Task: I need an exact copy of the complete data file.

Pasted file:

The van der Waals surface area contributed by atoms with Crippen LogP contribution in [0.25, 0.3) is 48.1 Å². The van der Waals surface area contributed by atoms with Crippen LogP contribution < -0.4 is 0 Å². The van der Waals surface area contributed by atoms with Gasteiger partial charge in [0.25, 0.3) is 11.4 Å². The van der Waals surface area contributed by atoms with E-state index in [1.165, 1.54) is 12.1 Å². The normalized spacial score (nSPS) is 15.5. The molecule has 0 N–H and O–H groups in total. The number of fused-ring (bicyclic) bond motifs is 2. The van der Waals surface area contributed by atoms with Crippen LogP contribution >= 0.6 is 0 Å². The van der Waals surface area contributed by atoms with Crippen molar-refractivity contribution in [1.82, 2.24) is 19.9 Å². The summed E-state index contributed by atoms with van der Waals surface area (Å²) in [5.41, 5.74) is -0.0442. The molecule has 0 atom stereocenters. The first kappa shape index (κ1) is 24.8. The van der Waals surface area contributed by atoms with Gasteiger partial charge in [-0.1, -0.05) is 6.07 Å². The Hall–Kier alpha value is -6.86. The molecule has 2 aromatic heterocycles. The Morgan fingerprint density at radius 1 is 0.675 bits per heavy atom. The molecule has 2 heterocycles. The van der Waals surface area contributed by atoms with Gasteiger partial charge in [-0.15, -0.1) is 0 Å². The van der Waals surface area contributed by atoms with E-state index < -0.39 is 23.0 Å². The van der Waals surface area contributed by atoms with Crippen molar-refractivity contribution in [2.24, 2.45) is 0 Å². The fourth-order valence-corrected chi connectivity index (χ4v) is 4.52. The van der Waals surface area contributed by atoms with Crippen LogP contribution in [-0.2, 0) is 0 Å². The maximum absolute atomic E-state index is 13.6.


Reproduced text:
The van der Waals surface area contributed by atoms with Crippen LogP contribution in [0.25, 0.3) is 48.1 Å². The van der Waals surface area contributed by atoms with Crippen LogP contribution < -0.4 is 0 Å². The van der Waals surface area contributed by atoms with Gasteiger partial charge in [0.25, 0.3) is 11.4 Å². The van der Waals surface area contributed by atoms with E-state index in [1.165, 1.54) is 12.1 Å². The normalized spacial score (nSPS) is 15.5. The molecule has 0 N–H and O–H groups in total. The number of fused-ring (bicyclic) bond motifs is 2. The van der Waals surface area contributed by atoms with Crippen LogP contribution >= 0.6 is 0 Å². The van der Waals surface area contributed by atoms with Crippen molar-refractivity contribution in [1.82, 2.24) is 19.9 Å². The summed E-state index contributed by atoms with van der Waals surface area (Å²) in [5.41, 5.74) is -0.0442. The molecule has 0 atom stereocenters. The first kappa shape index (κ1) is 24.8. The van der Waals surface area contributed by atoms with Gasteiger partial charge in [-0.1, -0.05) is 6.07 Å². The Hall–Kier alpha value is -6.86. The molecule has 2 aromatic heterocycles. The Morgan fingerprint density at radius 1 is 0.675 bits per heavy atom. The molecule has 2 heterocycles. The van der Waals surface area contributed by atoms with Gasteiger partial charge in [-0.15, -0.1) is 0 Å². The van der Waals surface area contributed by atoms with E-state index < -0.39 is 23.0 Å². The van der Waals surface area contributed by atoms with Crippen molar-refractivity contribution in [2.24, 2.45) is 0 Å². The fourth-order valence-corrected chi connectivity index (χ4v) is 4.52. The van der Waals surface area contributed by atoms with Crippen LogP contribution in [-0.2, 0) is 0 Å². The maximum absolute atomic E-state index is 13.6.